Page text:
The days of doctor/patient privacy are dwindling as more agencies and companies wield technology to peer into your medical records.
Privacy advocates are now bracing for full implementation of the Affordable Health Care Act, which calls for more electronic record keeping and more opportunities for database mining of health records by marketers, credit agencies and law enforcement.
The latest example of this is the FICO medical adherence score. The credit rating company started collecting prescription information in 2011 and applying proprietary algorithms to determine who is most at risk for misusing their medication. The company said it uses the information to help health professionals identify those at risk for under using (or over using) medicine.
Privacy advocates, like Tena Friery of the Privacy Rights Clearinghouse, said the information can easily be used to set health care costs or determine creditworthiness.
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"From a privacy standpoint, there are certainly concerns about this kind of predictive behavioral scoring" Friery said.
HIPAA, the Health Insurance Portability and Accountability Act of 1996, was supposed to put our medical information under lock and key. Privacy attorney Lee Tien of the Electronic Frontier Foundation said the boundaries aren't strong enough.
"Loophole might be too strong a word," Tien said. "But there are channel flows of data to the government that are not sufficiently protected."
Friery agreed and said although HIPAA is a privacy rule, it does recognize the interests of others.
"This could include public safety officials, law enforcement and courts," Friery explained. "Business associates may also have access. This would include billing services, attorneys, auditors, accountants, debt collectors, just to name a few."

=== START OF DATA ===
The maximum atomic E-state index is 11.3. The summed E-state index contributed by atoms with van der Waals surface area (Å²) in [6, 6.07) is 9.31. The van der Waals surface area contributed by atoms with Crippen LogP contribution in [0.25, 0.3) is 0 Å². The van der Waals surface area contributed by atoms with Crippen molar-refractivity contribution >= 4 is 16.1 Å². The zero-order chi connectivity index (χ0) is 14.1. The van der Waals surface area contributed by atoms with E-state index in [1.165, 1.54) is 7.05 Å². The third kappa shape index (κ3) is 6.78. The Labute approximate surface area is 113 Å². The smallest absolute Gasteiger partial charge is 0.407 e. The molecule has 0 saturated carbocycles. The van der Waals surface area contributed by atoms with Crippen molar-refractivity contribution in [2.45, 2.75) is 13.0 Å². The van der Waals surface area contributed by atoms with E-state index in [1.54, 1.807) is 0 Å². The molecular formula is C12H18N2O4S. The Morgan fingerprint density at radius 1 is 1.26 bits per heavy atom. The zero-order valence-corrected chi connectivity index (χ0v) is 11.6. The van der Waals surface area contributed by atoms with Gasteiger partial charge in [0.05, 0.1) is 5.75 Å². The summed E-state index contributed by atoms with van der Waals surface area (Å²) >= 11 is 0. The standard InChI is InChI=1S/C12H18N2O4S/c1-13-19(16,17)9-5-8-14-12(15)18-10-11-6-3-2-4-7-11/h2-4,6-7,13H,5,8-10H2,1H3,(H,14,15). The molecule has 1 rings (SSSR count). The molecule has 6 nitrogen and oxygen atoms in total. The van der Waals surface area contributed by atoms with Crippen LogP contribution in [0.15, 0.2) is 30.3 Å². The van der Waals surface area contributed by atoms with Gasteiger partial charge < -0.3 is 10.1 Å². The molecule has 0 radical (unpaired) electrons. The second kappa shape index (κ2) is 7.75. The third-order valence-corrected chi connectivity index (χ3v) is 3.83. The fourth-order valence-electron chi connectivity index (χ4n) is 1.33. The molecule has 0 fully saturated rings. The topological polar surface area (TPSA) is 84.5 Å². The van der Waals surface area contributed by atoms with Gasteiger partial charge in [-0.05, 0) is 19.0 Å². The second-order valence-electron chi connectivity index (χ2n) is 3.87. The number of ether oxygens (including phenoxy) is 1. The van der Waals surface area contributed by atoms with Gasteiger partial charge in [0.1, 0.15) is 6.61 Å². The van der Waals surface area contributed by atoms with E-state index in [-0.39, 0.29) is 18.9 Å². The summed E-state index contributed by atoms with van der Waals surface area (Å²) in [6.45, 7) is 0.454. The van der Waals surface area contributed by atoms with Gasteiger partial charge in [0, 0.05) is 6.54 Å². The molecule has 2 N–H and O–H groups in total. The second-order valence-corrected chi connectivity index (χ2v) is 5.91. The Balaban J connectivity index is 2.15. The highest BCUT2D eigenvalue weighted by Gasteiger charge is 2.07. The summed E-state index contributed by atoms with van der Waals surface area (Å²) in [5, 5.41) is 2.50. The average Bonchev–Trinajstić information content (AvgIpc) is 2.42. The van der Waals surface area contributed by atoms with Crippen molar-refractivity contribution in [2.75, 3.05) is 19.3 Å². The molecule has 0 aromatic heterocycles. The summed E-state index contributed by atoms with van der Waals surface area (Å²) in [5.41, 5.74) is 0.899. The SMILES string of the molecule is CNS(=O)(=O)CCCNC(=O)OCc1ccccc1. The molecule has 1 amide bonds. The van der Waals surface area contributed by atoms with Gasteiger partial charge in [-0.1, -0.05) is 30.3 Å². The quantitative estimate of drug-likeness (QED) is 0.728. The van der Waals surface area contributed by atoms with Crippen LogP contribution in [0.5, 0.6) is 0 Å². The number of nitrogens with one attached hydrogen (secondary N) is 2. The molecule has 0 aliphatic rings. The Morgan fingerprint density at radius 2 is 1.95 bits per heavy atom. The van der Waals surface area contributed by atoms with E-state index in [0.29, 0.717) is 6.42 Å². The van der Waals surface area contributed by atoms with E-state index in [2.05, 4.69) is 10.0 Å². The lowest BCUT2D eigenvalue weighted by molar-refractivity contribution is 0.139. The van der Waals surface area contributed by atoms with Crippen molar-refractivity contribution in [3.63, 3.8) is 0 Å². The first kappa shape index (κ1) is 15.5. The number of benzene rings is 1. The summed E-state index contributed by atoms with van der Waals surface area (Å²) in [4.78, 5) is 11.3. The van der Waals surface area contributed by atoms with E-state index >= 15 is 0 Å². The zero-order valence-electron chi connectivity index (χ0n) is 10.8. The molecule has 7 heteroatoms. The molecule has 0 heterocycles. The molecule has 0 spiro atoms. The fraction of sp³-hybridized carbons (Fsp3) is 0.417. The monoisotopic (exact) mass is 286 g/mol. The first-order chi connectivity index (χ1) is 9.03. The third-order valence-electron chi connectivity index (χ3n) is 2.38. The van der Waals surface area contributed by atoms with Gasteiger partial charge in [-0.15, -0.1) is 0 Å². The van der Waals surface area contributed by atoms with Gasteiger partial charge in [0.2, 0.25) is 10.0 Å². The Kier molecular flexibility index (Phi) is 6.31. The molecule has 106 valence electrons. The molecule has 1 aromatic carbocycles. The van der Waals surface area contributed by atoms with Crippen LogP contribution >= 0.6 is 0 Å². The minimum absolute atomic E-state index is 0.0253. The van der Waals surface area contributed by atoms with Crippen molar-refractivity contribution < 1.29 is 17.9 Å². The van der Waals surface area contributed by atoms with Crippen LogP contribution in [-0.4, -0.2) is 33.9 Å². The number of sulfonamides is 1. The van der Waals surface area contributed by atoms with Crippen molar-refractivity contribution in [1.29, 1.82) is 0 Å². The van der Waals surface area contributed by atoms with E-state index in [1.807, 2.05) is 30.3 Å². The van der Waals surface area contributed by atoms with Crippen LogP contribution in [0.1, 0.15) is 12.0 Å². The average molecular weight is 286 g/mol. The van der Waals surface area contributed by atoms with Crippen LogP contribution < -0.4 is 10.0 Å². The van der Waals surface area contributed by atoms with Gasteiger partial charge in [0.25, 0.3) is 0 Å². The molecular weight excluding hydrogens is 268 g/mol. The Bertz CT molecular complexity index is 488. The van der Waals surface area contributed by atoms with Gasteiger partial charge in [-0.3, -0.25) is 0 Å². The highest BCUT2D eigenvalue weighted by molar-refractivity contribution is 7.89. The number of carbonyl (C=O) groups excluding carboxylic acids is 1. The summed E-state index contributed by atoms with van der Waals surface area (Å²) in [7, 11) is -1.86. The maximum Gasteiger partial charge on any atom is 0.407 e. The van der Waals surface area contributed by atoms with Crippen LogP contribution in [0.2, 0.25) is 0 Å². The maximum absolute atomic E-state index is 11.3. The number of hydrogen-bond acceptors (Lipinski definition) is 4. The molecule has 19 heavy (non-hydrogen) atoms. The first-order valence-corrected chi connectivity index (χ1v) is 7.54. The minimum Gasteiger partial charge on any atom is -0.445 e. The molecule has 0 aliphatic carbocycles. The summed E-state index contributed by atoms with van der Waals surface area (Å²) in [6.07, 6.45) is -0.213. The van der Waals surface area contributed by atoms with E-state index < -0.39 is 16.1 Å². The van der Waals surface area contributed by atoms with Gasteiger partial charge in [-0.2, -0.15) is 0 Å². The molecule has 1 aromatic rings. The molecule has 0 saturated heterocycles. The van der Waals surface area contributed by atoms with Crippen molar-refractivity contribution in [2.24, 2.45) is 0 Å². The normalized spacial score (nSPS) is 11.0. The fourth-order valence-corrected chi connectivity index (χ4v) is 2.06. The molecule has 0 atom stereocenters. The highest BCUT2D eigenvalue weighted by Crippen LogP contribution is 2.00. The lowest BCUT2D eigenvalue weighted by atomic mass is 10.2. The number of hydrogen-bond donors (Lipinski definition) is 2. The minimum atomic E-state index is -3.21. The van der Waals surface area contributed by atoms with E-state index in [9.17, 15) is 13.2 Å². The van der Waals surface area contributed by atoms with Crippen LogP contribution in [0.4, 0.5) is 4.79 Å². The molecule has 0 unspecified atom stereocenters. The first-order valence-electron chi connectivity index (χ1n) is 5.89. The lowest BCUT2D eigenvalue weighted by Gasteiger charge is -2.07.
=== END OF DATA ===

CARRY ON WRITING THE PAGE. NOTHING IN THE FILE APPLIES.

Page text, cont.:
With the development of new behavioral predictive models, the potential for database use to qualify (or disqualify) consumers based on medical information is something privacy advocates are very concerned about. Friery said more transparency is needed.
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"Regulators and lawmakers should start by giving consumers the right to any score and scoring model that allows businesses to make judgments about them," Friery said.
Currently, the Medical Adherence Score is not accessible to the public. Tien said people should think carefully before revealing medical information on the internet via symptom checkers or health assessment tests.
"That data is no longer just in your hands, it's in their hands," Tien said. "There is a lot of free stuff on the internet that we love, but there is a catch, and it's usually your privacy."